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Thinking of letting your property?

November 1st, 2010

If you think that letting your property might be the answer to your problems, then make sure you know your market!

It might seem like the ideal solution if you’re having trouble selling your property, but prospective tenants are fussier than they used to be, and if the house or flat isn’t up to the standards they are looking for, you could be left with an empty property and no potential income from it.

What are Potential Tenants looking for?

The main factors that will influence whether your property is suitable for being let is its location, the type of property it is, and the physical condition it’s in.


If you’re lucky enough to own a large house with several bedrooms, close to transport links and local universities/colleges, you could have a ready-made income from the student market. What are the selling points of the property – how close is it to local shops and leisure facilities?

You might find that in your area family homes are really sought after – or commuter-friendly one bedroom flats could be at a premium. So it is a good idea to speak with a couple of agents who specialise in the area your property is in.  They will tell you firsthand what the demand is.

Is your property in the centre of busy commuter village easily accessible to the city? If so the chances are this will be an area which is popular with professionals, and there will be lots of similar properties on the market.  Your property therefore has to be a very good standard suitable for this market.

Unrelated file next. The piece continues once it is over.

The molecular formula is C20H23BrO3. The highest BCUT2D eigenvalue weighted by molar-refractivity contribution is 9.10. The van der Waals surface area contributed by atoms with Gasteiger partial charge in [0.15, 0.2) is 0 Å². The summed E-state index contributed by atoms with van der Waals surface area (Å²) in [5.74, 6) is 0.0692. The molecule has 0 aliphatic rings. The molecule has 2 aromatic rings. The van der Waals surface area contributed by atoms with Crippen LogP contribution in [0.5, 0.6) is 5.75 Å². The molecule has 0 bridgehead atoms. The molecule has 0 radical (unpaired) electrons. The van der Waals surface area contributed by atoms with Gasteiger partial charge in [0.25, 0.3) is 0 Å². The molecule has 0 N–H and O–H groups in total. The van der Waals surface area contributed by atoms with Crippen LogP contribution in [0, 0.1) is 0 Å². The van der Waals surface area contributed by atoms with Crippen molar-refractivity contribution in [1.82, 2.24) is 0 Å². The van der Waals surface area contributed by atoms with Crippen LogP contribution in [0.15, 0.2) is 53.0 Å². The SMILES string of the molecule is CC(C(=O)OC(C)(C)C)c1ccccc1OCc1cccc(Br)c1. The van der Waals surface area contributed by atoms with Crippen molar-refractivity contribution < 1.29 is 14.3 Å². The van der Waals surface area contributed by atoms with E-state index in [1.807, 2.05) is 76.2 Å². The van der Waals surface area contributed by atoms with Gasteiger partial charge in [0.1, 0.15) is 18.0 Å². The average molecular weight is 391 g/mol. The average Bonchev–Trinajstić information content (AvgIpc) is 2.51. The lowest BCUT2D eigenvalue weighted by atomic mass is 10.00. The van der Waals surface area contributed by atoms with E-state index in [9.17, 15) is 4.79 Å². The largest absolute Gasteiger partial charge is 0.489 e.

What is the condition of your property?

People won’t settle for badly kept properties any more – there’s too much competition in the rental market. Tenants are usually looking for a property with, at the very least, a clean modern bathroom and a fitted kitchen.

When it comes to the fixtures and the decor, don’t cut corners. Try and get higher quality appliances, and bathroom fitting, and make sure that the property looks good when you show people around. Redecorate in neutral colours and replace any tatty carpets or curtains.

These little details may seem insignificant but they will make the world of difference to a potential tenant. Remember that it’s not like selling a house where people can see the potential to ‘do up’ a property – as tenants rather than owners they will have to live with those carpets or that wallpaper and if they hate it, they will pass.

Prospective tenant like to see the finished article, they don’t want to imagine what the property will be like when it’s finished! You will miss out on many opportunities to let your property if it isn’t ready!